LOS ANGELES – In this city, where identity is not who you are but who you’re with, where home is not where you are but where you’re going, the man with the leading-man looks and Hollywood smile darkens.
“I don’t know if I got too comfortable,” he confesses.
It plays to your ego, plays to your insecurities, plays to your dreams. The scamp.
To a hill that brought him to eye level with the few skyscrapers downtown, where the vitality of the Hollywood Bowl glowed to the north, and from where he could – if he wished – look down upon the entire city, Kemp arrived from Midwest City, Okla., at age 21.
His skills were breathtaking. Built thick and strong and fast, he was the athlete baseball for decades had lost to football and basketball. A former minor league all-star with home-run power and base-stealing speed, he played center field, the glamour position of the Los Angeles, nee Brooklyn, Dodgers.
He walked with a city strut, like he owned the place, yet spoke with a soft and guarded shyness, like he knew his place as a rookie among veterans in an unforgiving game. He rented not in Pasadena, or in Hollywood, or in one of the many vogue beach cities, but in Studio City, in the San Fernando Valley, with the B-listers and their minivans and El Toritos.
Raw in spots, vulnerable to the slider away and the sly pickoff move, Kemp nevertheless dug in. He batted .342 upon becoming a regular in early summer of 2007 and, in the following two seasons, both of which saw the Dodgers play into the National League championship series, he snuck up on stardom.
Delighted (and bound by salary arbitration rules), the cash-poor Dodgers signed him to a two-year contract worth $10.95 million. In 2010, he’d be paid $4 million, a raise of more than $3.5 million over the season before. The second year – at nearly $7 million – was an act of faith.
Somewhere after that, Kemp doesn’t know if he got too comfortable.
But he was first-time rich, famous, and on the arm of Billboard Hot 100 singer and songwriter Rihanna, so tabloid meat.
The Dodgers were losing. Kemp played as if distracted. His general manager called him out in April. His manager benched him in June. His coaches prodded him through the summer. A friend of Kemp’s confided he’d lost him to a world that barely had time for baseball. His body swelled, his bat slowed, his mind appeared to wander. He didn’t compete, not the way he once had, before the money and the celebrity and the fast company.
It’s a helluva city, a careful-for-what-you-ask city, because it just might show up in a bottomless dump truck.
“I just gotta work hard,” he confesses, “and focus on baseball.”
He’s leaner. He brings his dinner in a cooler packed with Tupperware containers. He’s a pleasant young man, if perhaps mildly suspicious following a year of drama and criticism. Maybe he thinks he screwed up, went momentarily soft, I don’t know, but wonders how long he’ll have to answer for it.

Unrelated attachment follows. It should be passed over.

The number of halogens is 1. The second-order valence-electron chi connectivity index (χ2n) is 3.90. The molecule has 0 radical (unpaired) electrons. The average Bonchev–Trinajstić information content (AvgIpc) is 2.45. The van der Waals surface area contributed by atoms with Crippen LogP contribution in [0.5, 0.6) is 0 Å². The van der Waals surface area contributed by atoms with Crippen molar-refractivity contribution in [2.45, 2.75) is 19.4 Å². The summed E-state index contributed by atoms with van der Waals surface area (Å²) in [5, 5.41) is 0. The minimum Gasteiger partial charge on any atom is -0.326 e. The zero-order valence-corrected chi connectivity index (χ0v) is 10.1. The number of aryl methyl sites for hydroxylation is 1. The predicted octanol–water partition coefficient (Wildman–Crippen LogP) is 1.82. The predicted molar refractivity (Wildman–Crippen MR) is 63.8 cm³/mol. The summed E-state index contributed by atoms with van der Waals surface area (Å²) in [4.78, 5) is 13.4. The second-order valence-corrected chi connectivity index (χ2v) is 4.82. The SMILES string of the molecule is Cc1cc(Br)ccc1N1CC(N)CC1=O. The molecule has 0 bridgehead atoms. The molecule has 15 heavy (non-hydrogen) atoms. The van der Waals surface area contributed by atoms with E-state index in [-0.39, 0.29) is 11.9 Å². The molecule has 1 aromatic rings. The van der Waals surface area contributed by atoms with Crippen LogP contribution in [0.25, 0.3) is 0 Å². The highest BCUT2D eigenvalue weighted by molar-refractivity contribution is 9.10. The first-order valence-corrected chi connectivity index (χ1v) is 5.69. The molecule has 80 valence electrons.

It’s baseball season. There’s hardly any time for anything, much less regret. Yet, these things can linger, and the only response to a season in which he batted .249, and was thrown out attempting to steal almost as many times as he was successful, and played a sometimes careless center field, is to play well. And hard.
The Dodgers won three of their first four games, all against the San Francisco Giants, their rivals and World Series champions. Kemp had five hits and three walks. With 158 games to play, six months to play, there’s a difference in how he runs the bases, chases the ball and the shape he’s in.
In the series, he was involved in two pivotal plays.
On Thursday night, Giants catcher Buster Posey(notes) blocked a pitch in the dirt. The ball rolled in front of the plate. At third base, Kemp jab-stepped forward, then returned to the bag. When Kemp turned his head to walk the final step, Posey threw to third, wildly. As the ball bounced down the line, Kemp scored.
Said one Giant, “That was last year’s scouting report. You can catch him sleeping.”
A night later, on a routine grounder to third base, Kemp went first to third, later scoring a crucial run.
“That thing he did last night,” a scout said the next day, “90 percent of those guys couldn’t do it and the other 10 wouldn’t think about it.”
Kemp smiles thinly.
“Just picking it up, man,” he says.
Gone is the iconic manager, replaced by Don Mattingly. Gone are the coaches who rode him, replaced by Davey Lopes. And gone is the cool relationship with Ned Colletti, the general manager who’d expressed dissatisfaction with Kemp’s play, replaced by something like friendship.
“Just the personality and the body language and the look on his face shows me a guy who’s at peace with himself and comfortable with who he is,” Colletti said. “When he got to camp you could see he was in a different place.”
A different time, too. Such is the lesson from Lopes, who counsels Kemp to be a hitter, to be a baserunner and to be a center fielder, but not all at the same time.
“I think about that moment,” Kemp says.
Whatever it is.
“It’s definitely a big difference,” he says.
Before, the last moment bled into this one, and then into the next.
“Whatever,” he says. “My last at-bat. Or if I did something wrong.”
When everybody would seem mad.
“Definitely,” he says. “I can be me.”
Beneath his uniform, Kemp wears a blue T-shirt. Across the shoulders, it reads: “24.7.365.”
Back when he didn’t know if he got too comfortable, maybe those numbers might just as well have been a locker combination. Every hour, every day, all year long, this city can still keep up. It’s relentless like that.
He’s asked if last season scarred him.
“What?” he asks. “Scarred?”
“No, man,” he says. “I’m not trippin’ about last year. Last year was last year. This year is this year.”
“Cuz I’m living,” he says. “I’m healthy. My family’s healthy. I got a great family. I got a lot of good things going on.”